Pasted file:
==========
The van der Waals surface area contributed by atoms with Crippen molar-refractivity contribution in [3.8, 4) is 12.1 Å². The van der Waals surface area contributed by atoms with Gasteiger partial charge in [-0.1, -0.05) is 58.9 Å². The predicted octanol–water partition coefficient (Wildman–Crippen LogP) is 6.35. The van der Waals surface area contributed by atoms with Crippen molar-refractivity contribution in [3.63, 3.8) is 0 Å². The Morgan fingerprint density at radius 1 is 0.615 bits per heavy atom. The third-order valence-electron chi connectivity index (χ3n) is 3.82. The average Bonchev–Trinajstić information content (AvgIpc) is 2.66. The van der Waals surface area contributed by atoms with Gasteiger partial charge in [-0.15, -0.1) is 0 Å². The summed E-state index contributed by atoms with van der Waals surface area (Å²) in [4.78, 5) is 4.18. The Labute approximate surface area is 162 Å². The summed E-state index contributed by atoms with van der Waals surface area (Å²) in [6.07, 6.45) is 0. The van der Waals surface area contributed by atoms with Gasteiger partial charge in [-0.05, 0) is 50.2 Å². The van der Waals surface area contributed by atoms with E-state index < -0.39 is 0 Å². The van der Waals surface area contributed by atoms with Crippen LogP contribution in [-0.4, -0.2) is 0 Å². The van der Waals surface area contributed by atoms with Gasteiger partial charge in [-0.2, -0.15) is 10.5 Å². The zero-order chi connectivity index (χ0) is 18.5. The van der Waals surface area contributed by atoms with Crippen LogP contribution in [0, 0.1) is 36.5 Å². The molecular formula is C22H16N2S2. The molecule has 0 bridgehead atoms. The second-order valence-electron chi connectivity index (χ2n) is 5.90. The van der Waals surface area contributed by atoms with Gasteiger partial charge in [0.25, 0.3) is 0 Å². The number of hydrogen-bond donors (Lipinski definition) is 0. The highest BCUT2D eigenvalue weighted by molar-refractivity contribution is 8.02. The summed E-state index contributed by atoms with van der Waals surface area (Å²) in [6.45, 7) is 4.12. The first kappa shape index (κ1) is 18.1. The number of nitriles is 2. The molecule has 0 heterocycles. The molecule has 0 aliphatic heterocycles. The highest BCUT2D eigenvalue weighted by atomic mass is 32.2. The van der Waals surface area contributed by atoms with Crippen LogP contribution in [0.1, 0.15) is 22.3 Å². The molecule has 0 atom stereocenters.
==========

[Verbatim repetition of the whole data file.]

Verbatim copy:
The van der Waals surface area contributed by atoms with Crippen molar-refractivity contribution in [3.8, 4) is 12.1 Å². The van der Waals surface area contributed by atoms with Gasteiger partial charge in [-0.1, -0.05) is 58.9 Å². The predicted octanol–water partition coefficient (Wildman–Crippen LogP) is 6.35. The van der Waals surface area contributed by atoms with Crippen molar-refractivity contribution in [3.63, 3.8) is 0 Å². The Morgan fingerprint density at radius 1 is 0.615 bits per heavy atom. The third-order valence-electron chi connectivity index (χ3n) is 3.82. The average Bonchev–Trinajstić information content (AvgIpc) is 2.66. The van der Waals surface area contributed by atoms with Gasteiger partial charge in [-0.15, -0.1) is 0 Å². The summed E-state index contributed by atoms with van der Waals surface area (Å²) in [4.78, 5) is 4.18. The Labute approximate surface area is 162 Å². The summed E-state index contributed by atoms with van der Waals surface area (Å²) in [6.07, 6.45) is 0. The van der Waals surface area contributed by atoms with Gasteiger partial charge in [-0.05, 0) is 50.2 Å². The van der Waals surface area contributed by atoms with E-state index < -0.39 is 0 Å². The van der Waals surface area contributed by atoms with Crippen LogP contribution in [-0.4, -0.2) is 0 Å². The van der Waals surface area contributed by atoms with Gasteiger partial charge in [-0.2, -0.15) is 10.5 Å². The zero-order chi connectivity index (χ0) is 18.5. The van der Waals surface area contributed by atoms with Crippen LogP contribution in [0, 0.1) is 36.5 Å². The molecular formula is C22H16N2S2. The molecule has 0 bridgehead atoms. The second-order valence-electron chi connectivity index (χ2n) is 5.90. The van der Waals surface area contributed by atoms with Gasteiger partial charge in [0.25, 0.3) is 0 Å². The number of hydrogen-bond donors (Lipinski definition) is 0. The highest BCUT2D eigenvalue weighted by molar-refractivity contribution is 8.02. The summed E-state index contributed by atoms with van der Waals surface area (Å²) in [6.45, 7) is 4.12. The first kappa shape index (κ1) is 18.1. The number of nitriles is 2. The molecule has 0 heterocycles. The molecule has 0 aliphatic heterocycles. The highest BCUT2D eigenvalue weighted by atomic mass is 32.2. The van der Waals surface area contributed by atoms with Crippen LogP contribution in [0.1, 0.15) is 22.3 Å². The molecule has 0 atom stereocenters.